For the longest time, the only thing I wanted was a musical soulmate. I wanted to be the Zooey Deschanel who strikes a conversation with Joseph Gordon-Levitt in the elevator because she saw him listening to a song she liked by The Smiths. I wanted to be the Norah to somebody’s Nick and find my musical twin after digging up mix CDs in the trashcan. I wanted somebody to roll eyes to Top 40 music with. I wanted the feeling of sharing my excitement for an album with a person who feels exactly the same enthusiasm. I wanted mix CDs with hidden messages in the song lyrics. To me, a compatible music taste meant a compatible personality. I lived in the clouded illusion that in order to have a strong connection with somebody, they had to like the same bands as me.
With this narrow mindset, my expectations didn’t match up to reality. At that time, I ridiculously felt that my music taste was so one-of-a-kind and thought that anybody who had a taste similar to mine was truly special. I found myself annoyingly pouncing on anybody who liked the same band as me, as if they were the only ones in the world who did. I even went to the extent of asking a person I barely knew to a concert because I wanted a musical companion. I also cruelly dismissed somebody who sent me music, not even listening to the song, because it wasn’t the genre of my preference. I didn’t know how silly I was being, judging others so harshly based on what they listen to. The only thing I knew was that every day when I came home from school, I would listen to music for hours and have nobody to talk about it with. I was trying to fill a void that I had by molding my friendships around music taste. However, I have learned that living with this mentality would never be satisfying. I was trying desperately to look for something that didn’t exist, and was turning into a snob for it.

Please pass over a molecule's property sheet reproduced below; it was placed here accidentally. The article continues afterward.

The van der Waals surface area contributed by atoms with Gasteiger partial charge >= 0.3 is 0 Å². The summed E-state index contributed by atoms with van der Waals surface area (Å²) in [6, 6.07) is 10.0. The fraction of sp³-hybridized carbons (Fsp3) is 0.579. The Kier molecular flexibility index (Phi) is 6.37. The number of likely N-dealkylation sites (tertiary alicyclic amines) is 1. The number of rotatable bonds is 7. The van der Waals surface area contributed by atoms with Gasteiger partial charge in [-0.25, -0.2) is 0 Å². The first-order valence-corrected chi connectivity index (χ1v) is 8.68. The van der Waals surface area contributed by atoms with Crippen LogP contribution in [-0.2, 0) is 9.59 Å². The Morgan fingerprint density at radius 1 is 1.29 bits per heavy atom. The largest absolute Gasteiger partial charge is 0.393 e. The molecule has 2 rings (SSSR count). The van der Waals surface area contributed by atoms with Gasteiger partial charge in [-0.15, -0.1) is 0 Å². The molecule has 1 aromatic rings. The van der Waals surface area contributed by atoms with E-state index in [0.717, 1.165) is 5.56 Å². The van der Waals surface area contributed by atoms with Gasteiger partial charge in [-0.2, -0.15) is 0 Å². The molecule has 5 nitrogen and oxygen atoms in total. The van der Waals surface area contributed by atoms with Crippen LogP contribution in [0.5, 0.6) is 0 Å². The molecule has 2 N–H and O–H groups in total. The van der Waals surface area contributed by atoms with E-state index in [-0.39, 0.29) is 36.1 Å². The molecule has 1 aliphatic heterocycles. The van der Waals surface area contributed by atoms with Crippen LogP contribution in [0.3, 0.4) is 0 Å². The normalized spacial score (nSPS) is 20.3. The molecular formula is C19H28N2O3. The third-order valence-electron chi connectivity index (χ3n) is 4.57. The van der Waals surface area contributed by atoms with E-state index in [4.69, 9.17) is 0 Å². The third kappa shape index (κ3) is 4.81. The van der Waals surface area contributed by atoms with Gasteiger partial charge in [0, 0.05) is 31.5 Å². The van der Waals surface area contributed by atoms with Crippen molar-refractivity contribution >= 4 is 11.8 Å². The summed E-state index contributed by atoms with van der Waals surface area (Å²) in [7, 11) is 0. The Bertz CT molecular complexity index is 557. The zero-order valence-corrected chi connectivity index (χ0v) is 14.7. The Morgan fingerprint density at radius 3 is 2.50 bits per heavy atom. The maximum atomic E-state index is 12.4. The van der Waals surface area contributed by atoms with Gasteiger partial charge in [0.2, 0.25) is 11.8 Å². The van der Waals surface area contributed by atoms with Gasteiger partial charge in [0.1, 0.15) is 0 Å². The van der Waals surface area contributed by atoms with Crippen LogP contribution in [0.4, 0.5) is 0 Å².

Through my foolish actions, I have come to realize that it is not a rare occurrence for somebody to like the same bands as me. Now, I open my mind to new genres of music and no longer use music taste as the sole determining factor in making friendships. I know that during the course of my life, I’m going to meet dozens and dozens of these so-called “musical soulmates” who share the same music taste as me, and it’s not going to be anything monumental.
But one positive thing about this experience is that I have uncovered my undying love for music and my undying urge to share it. It has also helped me discover that there are other, more cooler ways of sharing music that do not require having a musical soulmate – like writing articles on Mind Equals Blown.